Nine Metaphors for a Futurist

Initially this post was to be called ‘Dress Code for Futurists’. After spending five years with futurists from over the world, I wanted to find out whether there was a particular way to dress for futurists. Doctors, plumbers, history teachers, clowns and other professions have their own dress code, whether it’s prescribed or not. But I haven’t been able to decode the futurist dress code yet.

We futurists are privileged (or at least some are) to work with diverse groups of people. We work with corporate clients, startups, religious groups, community groups, governments and more. Some futurists seem to dress the same no matter who they work with. To them it doesn’t matter how they dress. Some wear a suit, some wear a t-shirt, and some a gimmick like a huge beard, a hat or colorful, big glasses.

In my foresight master’s program, we were often advised to “meet the system where it’s at”, i.e. to adapt ourselves to the context, organisation and people for which we do foresight work. And naturally, the language you use, the clothes you wear, and your general appearance will have impact on your foresight intervention.

Instead of exploring outer appearance such as clothes, I realised that I’ve actually been exploring this idea of general appearance in metaphors over the past year in my APF blog posts…

So, in which forms and shapes can we futurists appear? Here’s a summary of some old and new metaphors, so they can all be found in one place. Hence the title of this post; 9 metaphors for futurists:

1. The Trickster

 


My interest in metaphors for futurists started with the Trickster  – a character found in many myths. Tricksters are often found on the road or at the edge of town, sometimes helping, sometimes hindering people. They have prophetic qualities, but in contrast to other prophets, tricksters steal, cheat and lie to deliver their message.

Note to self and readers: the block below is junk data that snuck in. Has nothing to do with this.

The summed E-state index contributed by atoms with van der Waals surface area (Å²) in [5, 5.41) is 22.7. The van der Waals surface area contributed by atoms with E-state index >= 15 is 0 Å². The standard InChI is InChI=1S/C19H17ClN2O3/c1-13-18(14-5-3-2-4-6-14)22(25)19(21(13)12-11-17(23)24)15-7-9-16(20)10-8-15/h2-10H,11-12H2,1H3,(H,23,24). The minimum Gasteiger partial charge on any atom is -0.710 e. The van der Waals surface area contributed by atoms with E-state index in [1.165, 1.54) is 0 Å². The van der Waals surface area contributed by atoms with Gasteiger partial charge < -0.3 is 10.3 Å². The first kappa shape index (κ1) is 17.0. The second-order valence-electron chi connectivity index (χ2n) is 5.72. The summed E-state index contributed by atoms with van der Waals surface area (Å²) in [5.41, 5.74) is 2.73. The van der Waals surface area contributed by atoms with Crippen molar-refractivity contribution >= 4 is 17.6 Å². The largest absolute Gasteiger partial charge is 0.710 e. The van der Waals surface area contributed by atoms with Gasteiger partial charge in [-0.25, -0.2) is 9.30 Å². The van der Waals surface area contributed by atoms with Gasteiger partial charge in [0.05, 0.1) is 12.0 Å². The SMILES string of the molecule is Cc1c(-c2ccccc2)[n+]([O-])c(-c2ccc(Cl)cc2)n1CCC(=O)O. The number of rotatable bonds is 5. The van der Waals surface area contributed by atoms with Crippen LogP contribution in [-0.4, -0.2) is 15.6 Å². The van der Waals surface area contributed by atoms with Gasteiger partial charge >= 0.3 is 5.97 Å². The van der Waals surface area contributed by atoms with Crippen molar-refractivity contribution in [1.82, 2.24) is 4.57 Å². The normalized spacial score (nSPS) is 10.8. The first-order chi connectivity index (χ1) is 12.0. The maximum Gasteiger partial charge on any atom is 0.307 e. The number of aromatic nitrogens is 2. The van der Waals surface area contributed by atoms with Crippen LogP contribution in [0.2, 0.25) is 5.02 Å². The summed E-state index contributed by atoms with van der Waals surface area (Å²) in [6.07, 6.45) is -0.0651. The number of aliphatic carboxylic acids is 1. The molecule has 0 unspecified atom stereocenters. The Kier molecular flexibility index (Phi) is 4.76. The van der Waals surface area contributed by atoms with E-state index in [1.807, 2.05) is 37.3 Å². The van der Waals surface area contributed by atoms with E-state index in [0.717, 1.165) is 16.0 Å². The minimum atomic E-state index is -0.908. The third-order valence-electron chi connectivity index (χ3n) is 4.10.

Futurist as Trickster, is consequently a figure who works between organisations, cultures and paradigms. Larry Ellis writes that the trickster “dabbles in the creation of the world that will be, and provides tools, food, and clothing to the people who will inhabit that world. He may assume an array of contradictory personae in the course of a single narrative, moving from one to the other with the skill of a practiced shape-shifter while tripping on his tail at every turn.”

 

2. The Clown

 

The Clown is related to the Trickster. According to Wikipedia, in Native American mythology, the “Trickster channels the spirit of the Coyote and becomes a sacred Clown character”.

Today we often think of a clown as a clumsy, colorful character performing slap-stick with a red nose and big shoes. Traditionally, he played a quite different role though – the one of a sociological and psychological healer, similar to a priest. In Redeeming Laughter: The Comic Dimension of Human Experience, Peter Berger writes that “It seems plausible that folly and fools, like religion and magic, meet some deeply rooted needs in human society”.

The Clown Futurist can make use of traditional clown techniques to meet clients’ needs. Beyond a funny red nose and a wig there are potentially other things the futurist can learn by studying the history of the clown. Communication skills, engaging clients, and holding up a mirror to society are some of these.

 

3. The Artist

 

In a post from last year on business models for futurists, I looked briefly at how futurists could model their foresight practice and consulting on the artist/patron model. The Artist Futurist paints, crafts or dreams up beautiful or provocative scenarios; images of the future. The patron-client rewards the artist with money or other support. The artwork will hopefully help the client towards their preferred futures. Sometimes the artwork is too challenging for the client. The colours are too bright or the motif too disturbing. At other times, the artwork is too commercial and derivative to have transformative impact. A good Artist Futurist finds a balance.

 

4. The Outsider

 

Swedish academic Claes Janssen devised an ‘outsider scale‘ in the 1960s and 70s. Here individuals are placed on a scale from 0 to 24 after doing a psychometric test, where 24 is the highest and considered most “outsider”. Most futurists I have tested are far out towards the outsider end on this scale. According to Janssen’s psychological theories, a high outsider score can be good when it is integrated in a person, but challenging when non-integrated. Or simply said; life is easier for the outsider who accepts being an outsider than for one who doesn’t.